People act like Marino was an option for the Steelers at the time, but he wasn't. Noll was bound and determined to find the next Joe Greene, and he thought he had in Gabe Rivera. We'll never know, obviously, but he did some good things in the limited action he saw before his accident, and he was widely regarded as a player that was only going to get better, kind of like Ryan Shazier before he was hurt. It isn't like they drafted Joe Schmo from Kokomo.

As for the quarterback situation, there was a documentary about the '83 draft a while back, and it talked a bit about Marino and the Steelers. Noll loved Danny, but knew he'd never play as long Bradshaw was there, which he still was expected to be at the time of the draft. One reporter (it may have been Bill Hillgrove, but I'm not sure) said that drafting Marino would have been a quarterback controversy waiting to happen, since everyone in the city would have been yelling for the hometown kid the second Bradshaw had a bad game. Let's not even think about what would have happened to Stoudt or Malone, neither of whom had ever started regularly at the time . Besides, Malone in particular was supposed to be the total package at quarterback: an accurate passer, a runner with speed, and a cool head in the pocket. Unfortunately, once his knee was torn up he lost the first two, and the third wasn't enough for him to have a good career by itself.

Two other things to remember, quickly: First, Shula changed the offense for Danny in Miami, letting him wing it all over the yard almost from the first game he started. I'm not sure Noll, would have done that; Franco still had some gas left, and if he hadn't had his contract problems he might have played another two or three years here. Even if he'd left as he actually did, guys like Abercrombie, Pollard, and Earnest Jackson did what Noll wanted, which was control the ball and eat the clock. That was too much of a cornerstone of Noll's philosophy for him to abandon it, and he was much more stubborn about it than Shula (who shared the same philosophy) ever was.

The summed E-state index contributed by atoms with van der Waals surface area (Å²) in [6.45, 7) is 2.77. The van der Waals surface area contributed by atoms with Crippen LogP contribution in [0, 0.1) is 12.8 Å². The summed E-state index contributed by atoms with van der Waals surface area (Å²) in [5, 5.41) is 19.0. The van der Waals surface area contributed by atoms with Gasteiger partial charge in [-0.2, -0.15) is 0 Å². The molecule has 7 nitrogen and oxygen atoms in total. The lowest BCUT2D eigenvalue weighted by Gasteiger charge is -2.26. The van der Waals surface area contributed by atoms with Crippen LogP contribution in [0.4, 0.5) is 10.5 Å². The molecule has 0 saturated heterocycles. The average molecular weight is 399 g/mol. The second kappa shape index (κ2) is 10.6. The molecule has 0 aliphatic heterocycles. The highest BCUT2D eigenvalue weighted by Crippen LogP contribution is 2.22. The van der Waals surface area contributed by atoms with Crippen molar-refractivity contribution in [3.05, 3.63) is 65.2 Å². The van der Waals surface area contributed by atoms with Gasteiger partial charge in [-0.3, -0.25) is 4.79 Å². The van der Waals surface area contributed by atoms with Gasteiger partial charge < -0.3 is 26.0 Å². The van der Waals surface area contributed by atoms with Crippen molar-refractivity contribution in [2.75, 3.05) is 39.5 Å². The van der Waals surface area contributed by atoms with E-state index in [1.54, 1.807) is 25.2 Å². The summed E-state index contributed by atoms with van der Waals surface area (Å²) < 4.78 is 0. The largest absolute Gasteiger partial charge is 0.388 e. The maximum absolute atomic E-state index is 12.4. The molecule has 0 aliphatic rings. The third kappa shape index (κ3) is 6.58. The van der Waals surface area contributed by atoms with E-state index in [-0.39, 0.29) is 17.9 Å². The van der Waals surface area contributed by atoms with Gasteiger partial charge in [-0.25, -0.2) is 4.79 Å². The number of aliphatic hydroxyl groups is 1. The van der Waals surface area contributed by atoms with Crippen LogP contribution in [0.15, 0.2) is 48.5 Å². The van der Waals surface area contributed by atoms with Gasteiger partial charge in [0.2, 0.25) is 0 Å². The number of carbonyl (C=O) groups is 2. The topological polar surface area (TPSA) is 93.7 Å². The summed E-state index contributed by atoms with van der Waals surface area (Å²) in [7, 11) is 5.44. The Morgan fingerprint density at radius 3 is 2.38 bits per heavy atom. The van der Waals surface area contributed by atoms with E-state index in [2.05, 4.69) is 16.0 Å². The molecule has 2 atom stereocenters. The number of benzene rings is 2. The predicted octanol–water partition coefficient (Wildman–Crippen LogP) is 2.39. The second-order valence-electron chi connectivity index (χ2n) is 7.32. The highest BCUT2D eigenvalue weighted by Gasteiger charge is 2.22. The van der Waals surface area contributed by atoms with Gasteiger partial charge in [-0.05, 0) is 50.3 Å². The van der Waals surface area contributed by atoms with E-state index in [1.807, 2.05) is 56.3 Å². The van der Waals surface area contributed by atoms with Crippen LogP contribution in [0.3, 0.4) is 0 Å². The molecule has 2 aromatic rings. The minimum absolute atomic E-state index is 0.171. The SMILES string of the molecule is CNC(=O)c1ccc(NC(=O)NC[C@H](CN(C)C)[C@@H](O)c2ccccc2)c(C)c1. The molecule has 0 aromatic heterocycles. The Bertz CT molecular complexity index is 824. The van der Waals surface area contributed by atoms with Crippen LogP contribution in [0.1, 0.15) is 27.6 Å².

Second, it's hard to fathom what kind of beating Marino would have taken from playing on artificial turf at Three Rivers eight games a year. He had enough jump in his legs at Pitt to get where he wanted to go running, but after a few years in the pros it was gone, and that was with playing at the Orange Bowl (a grass field, remember) and practicing in the Florida sunshine. Put him on the artificial turf at Three Rivers, make him practice in the cold and wet, give him two guaranteed road games a year on turf (Houston and Cincinnati), and there may still have been an O'Donnell era, since Danny's knees (if not his whole body) would most likely have been on the verge of giving out by the mid-nineties.

One thing I forgot to mention: I've heard the stories about The Chief taking his regrets about not drafting Marino to his grave, but that was mostly because he was a hometown kid whom the old man had gotten to know. He didn't want Danny badly enough to overrule his sons and order that he be drafted, which would have been way out of character for him and may have led to problems between him and the future Ambassador. Remember, he loved Bradshaw too, and Terry planned to play until he was forty before his elbow went out, which would have taken the team through at least 1987. (He turned forty just before the start of the '88 season.)
(This post was last modified: 01-22-2019, 02:23 AM by Garrett Garlits.)